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Musical Mastering: How Mastering Can Affect Genre and Feel, and Vice Versa

by Ian Stewart, iZotope Contributor May 17, 2021
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Mastering is often viewed as a precise science—a clinical last step in getting a song or album ready for release and distribution. This sentiment tends to bolster the notion that somehow, there’s no room for creativity in mastering. But ask almost any mastering engineer and they’ll tell you that they also view their work as the final creative step in musical distribution.

In this piece, we’ll take a look at how genre in mastering influences not only the decisions we make but also how our decisions can affect groove, feel, and more. To be certain, the tools and techniques used, and the degree of change achieved, tend to vary from what you might find in the production, recording, or mixing phases. However, that certainly doesn’t mean there’s no room for creativity here in the world of mastering!

The importance of context and emotional intent

Any time we sit down to master a song, we must keep two primary factors at the forefront of our mind: the context of the song, and the emotional intent the artist has envisioned for it. “Context” may mean anything from general genre, to other songs on the release, to other releases in the artist’s catalog, to even the intended listening environment—for example, is it destined for club or festival play, or more cerebral headphone listening? Emotional intent, on the other hand, may sometimes be explicitly stated by the artist, or we may infer it from context, lyrics, arrangement, and more.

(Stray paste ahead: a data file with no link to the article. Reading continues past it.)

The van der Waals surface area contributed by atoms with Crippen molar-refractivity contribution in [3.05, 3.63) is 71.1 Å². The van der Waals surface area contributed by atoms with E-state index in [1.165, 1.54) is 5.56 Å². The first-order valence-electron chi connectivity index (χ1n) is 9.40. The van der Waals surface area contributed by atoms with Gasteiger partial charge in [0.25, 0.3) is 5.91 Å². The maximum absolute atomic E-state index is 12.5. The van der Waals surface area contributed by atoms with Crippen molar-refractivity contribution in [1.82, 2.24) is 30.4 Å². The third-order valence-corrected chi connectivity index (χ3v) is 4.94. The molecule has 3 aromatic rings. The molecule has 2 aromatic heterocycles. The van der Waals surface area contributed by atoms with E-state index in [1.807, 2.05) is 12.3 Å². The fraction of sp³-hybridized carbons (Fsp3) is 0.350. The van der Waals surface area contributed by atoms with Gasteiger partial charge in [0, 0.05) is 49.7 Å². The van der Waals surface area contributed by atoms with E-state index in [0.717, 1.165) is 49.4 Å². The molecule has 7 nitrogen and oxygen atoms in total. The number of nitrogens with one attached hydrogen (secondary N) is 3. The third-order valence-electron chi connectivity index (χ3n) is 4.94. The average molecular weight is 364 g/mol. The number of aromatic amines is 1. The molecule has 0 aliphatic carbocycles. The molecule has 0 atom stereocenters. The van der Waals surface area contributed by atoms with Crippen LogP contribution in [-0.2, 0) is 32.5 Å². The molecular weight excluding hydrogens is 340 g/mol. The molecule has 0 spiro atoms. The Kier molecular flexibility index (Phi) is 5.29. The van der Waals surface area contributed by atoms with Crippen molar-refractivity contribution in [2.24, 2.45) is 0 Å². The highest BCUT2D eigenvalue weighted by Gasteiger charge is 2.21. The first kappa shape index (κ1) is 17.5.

When considering genre in mastering, we want to ensure that the moves we make also align with the broader context of the music. For example, let’s consider a reggae track in a few different scenarios. As you might imagine, getting the low-end balance right is going to be absolutely crucial in achieving the appropriate emotional impact.

First, let’s imagine the track is by an established reggae artist with an extensive catalog, on an album consisting entirely of other reggae tracks. In this scenario, we have two contextual judgments to make. Namely, we’ll want to consider both how the album relates to previous releases by this artist, and how the particular song fits within the album. Get this right and fans will feel like they’re spending time with an old friend.